Day 31: Bolshie Goloustnoy to Irkutsk , The bus to Irkutsk

Hills and snow covered ground seen through a dirt spattered window.
Detour through Maloye Goloustnoye.

I awake to deliciously sublime light from the sunrise.

Sunrise?! It must be early! The night before, hostel owner Irina had prepared me for a 7.30am departure. But at 7:20am there’s a knock at my door – we’re off!

The reason for our premature departure quickly becomes clear – it’s a slow drive to the bus stop.

The bumpy, potholed village streets require careful navigation. They are reminiscent of the tsunami damaged roads on Samoa’s south-east coast, though the Russian cars are somewhat less pimped out. Upon reaching the bus stop, there’s a cold wait for the driver. He kicks the bus repeatedly, possibly to de-ice something, then the other passengers and I are allowed to board.

What the local cars lack in modifications the bus decor more than makes up for. Our Daewoo coach is fitted out with greeny-purple curtains with Christmas cracker trim, orange, red and green cupcake lights, fake glass UFO lamps and a small desk-style fan for hot days, which this day is not.

The bus fare is 250 roubles, roughly NZD 6 to travel the 120km back to Irkutsk. The Daewoo heads up Kirov Street to pick up several people who are waiting on the right hand side of the road, or just pointing at the bus, before heading out of town to pick up its last passenger at a junction.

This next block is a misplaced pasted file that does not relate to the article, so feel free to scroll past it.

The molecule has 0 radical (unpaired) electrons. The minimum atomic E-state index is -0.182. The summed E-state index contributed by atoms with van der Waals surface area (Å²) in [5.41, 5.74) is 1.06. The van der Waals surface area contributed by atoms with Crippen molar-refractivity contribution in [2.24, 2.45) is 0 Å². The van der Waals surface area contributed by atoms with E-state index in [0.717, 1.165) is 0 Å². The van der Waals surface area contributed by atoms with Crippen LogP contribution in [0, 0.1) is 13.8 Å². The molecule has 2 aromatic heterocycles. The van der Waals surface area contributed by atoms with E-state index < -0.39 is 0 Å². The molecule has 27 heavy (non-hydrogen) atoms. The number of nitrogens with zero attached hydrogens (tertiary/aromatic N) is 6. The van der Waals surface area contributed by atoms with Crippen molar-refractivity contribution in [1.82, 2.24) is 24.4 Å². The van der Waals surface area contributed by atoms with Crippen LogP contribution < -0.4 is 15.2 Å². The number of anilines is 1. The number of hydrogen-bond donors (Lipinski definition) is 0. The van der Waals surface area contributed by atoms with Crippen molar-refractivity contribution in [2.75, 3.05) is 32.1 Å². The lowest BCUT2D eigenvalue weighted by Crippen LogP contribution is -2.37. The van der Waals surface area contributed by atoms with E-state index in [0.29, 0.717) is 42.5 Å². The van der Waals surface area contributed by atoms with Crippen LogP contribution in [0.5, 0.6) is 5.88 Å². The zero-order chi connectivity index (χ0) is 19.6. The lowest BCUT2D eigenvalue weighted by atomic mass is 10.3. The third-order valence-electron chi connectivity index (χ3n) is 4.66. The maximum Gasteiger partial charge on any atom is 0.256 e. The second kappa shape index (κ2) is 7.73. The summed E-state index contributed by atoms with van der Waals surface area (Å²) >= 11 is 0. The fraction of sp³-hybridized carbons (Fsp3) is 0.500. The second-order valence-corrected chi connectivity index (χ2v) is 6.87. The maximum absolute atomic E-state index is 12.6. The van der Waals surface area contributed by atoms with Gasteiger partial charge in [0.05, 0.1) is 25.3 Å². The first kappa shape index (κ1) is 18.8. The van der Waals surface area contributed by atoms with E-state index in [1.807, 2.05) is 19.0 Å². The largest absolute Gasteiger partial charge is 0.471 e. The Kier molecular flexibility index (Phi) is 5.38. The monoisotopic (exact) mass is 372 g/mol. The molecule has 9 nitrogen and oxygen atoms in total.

The road out of town passes through frosty, idyllic rock & taiga (snow forest) landscapes.

As the journey progresses these resolve to simple farm land and small towns. Driving through Maloye (small) Goloustnoy, we pass the innocuous A3C petrol station that marked the start of my long & muddy cycle detour to Olkhon Island.

Two passengers alight at the hotel, another around the corner. I’ve been led to believe that I’m supposed to pay when I get off, but the locals don’t seem to be doing that. The bus seems to run on ESP. Slowing down for every pedestrian, the driver taking a moment to judge whether they are a potential passenger, or not.

The road grows icy and looks dangerously slippery. The driver slows down and carefully picks a path for his large, unwieldy machine. I imagine the slow progress with a heavy bike and can almost feel the cold sting in my hands. Stealth camping in the snowy forest doesn’t look like much fun either, even if I could overcome my fire starting issues.

As the bus climbs higher, snow begins to fall and lies more thickly on the ground, and in the trees. The bus has better traction now and the driver powers through it without searching for a good line, though he’s still cautious on the descents.

As we leave the forest, we pass twenty to thirty quad and motor bike riders heading back the way we’ve come. Obviously a bit of snow doesn’t stop the tough Russians from having a good time.

When we reach Irkutsk, the city is blanketed in white snow.

Resolving to protect my numb toes against further damage from drafty footwear, I head directly to X-Master. There I purchase an expensive pair of -25C Salomon hiking boots and some Mund Everest socks. Now I’m invincible!